Search Results: chief (508)

St. Louis County Police Chief Tim Fitch.

Ken Wells uses marijuana daily to control his epilepsy, and was happy to tell Fox News St. Louis all about it in a report last night.
The report centered around Wells and his story as well as laws being pushed in Missouri and Illinois, but what stood out most to us was how amazingly ignorant St. Louis County Police Chief Tim Fitch sounds when talking about medical marijuana.

The Denver Post
Special Agent Barbra Roach, DEA: “By federal law, marijuana is illegal. There is no medical proof it has any benefit.”

​The Drug Enforcement Administration’s new regional chief in Denver, Barbra Roach, wasted no time in offending Colorado. Claiming that marijuana has “no known medical value,” she also said that she will find a place to live that does not allow medical marijuana businesses.

“It is not surprising that in Colorado, where voters have approved medical marijuana, some find her comments more than a little offensive,” reports Scot Kersgaard at The Colorado Independent.
“By federal law, marijuana is illegal,” Roach — who is replacing Jeff Sweetin, who was promoted to run the DEA’s training center in Virginia — told The Denver Post. “There is no medical proof it has any benefit,” she said, ignoring literally hundreds or thousands of medical studies.
Roach told the Post that marijuana is illegal despite Colorado’s constitutional amendment which allows it for medicinal use. She didn’t return subsequent calls seeking further comment.

The Phnom Penh Post
Former Cambodian Drug Czar Moek Dara being dragged away to prison by police. (How long until we see Gil Kerlikowske in a similar predicament?)

​Who’s gonna watch the watchers? A Cambodian court on Thursday sentenced the former director of the country’s anti-drug agency to life in prison for corruption and narcotics trafficking, according to a court official. The drug czar’s top aide was also given life in prison for good measure.

Moek Dara, who headed the National Authority for Combating Drugs, and his subordinate Chea Leng were found guilty of 32 counts of involvement in drug trafficking, prosecutor Phan Vanarath told AFP, reports Times Live.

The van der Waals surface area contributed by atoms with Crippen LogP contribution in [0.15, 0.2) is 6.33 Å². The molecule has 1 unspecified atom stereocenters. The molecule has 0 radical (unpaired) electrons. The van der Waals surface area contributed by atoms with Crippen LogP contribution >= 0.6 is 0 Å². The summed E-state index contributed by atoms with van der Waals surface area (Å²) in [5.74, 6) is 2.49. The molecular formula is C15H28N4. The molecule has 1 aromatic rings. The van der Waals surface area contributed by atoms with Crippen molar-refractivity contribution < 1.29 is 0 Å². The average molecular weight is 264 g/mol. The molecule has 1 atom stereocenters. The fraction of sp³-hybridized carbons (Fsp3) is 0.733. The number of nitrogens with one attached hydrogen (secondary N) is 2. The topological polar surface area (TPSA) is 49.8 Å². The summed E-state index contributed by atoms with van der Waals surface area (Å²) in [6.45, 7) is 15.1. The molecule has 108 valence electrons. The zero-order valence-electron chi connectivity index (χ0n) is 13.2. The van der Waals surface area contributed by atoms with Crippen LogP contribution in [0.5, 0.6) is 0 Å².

Both were also convicted of accepting bribes from drug dealers by the court, located in the northwestern part of Cambodia in the province of Banteay Meanchey. The court is about 190 miles northwest of the nation’s capitol, Phnom Penh.


Reason.tv’s Nanny of the Month for March is Drug Warrior-In-Chief Barack Obama, whose Drug Enforcement Administration banned faked pot, thwarted a scientist’s decade-long attempt to study marijuana, and raided dispensaries in Montana and California — all in one month!

“Seems like only yesterday when Obama promised he wouldn’t waste Justice Department resources raiding medical marijuana dispensaries,” Reason.tv‘s Katie Hooks said.

Photo: AFP
Marisol Valles, 20, was the only person in town willing to serve as police chief. Now she is reportedly fleeing to the U.S.

​​The 20-year-old college student who was called “Mexico’s bravest woman” after she was named police chief of a small Mexican town when nobody else would take the job has reportedly fled and is seeking asylum in the United States.

Marisol Valles “received death threats from a criminal group that wanted to force her to work for them,” a relative told AFP on Thursday. However, an official from the town of Praxedis, which is just across the border from Fort Hancock, Texas, denied that their young police chief was leaving town.
Town Secretary Andres Morales told the El Paso Times that Valles had asked for some personal days off to tend to her child, but is expected to be back at work on Monday, reports CBS News. As for the reports of Valles seeking asylum in the U.S., “Right now, those are rumors,” Morales said. (Note to the credulous: this could be a cover story to throw off her would-be assassins.)

Photo: Watertown Daily Times
Philip H. Tarbell, 68, former chief of the St. Regis Mohawk Tribe, has been charged for the second time in a year with transporting marijuana.

​The former chief of the St. Regis Mohawk Tribe in northern New York state was indicted Wednesday by a federal grand jury for allegedly transporting about 95 pounds of marijuana. It is the second pot charge faced by the former chief in the past year.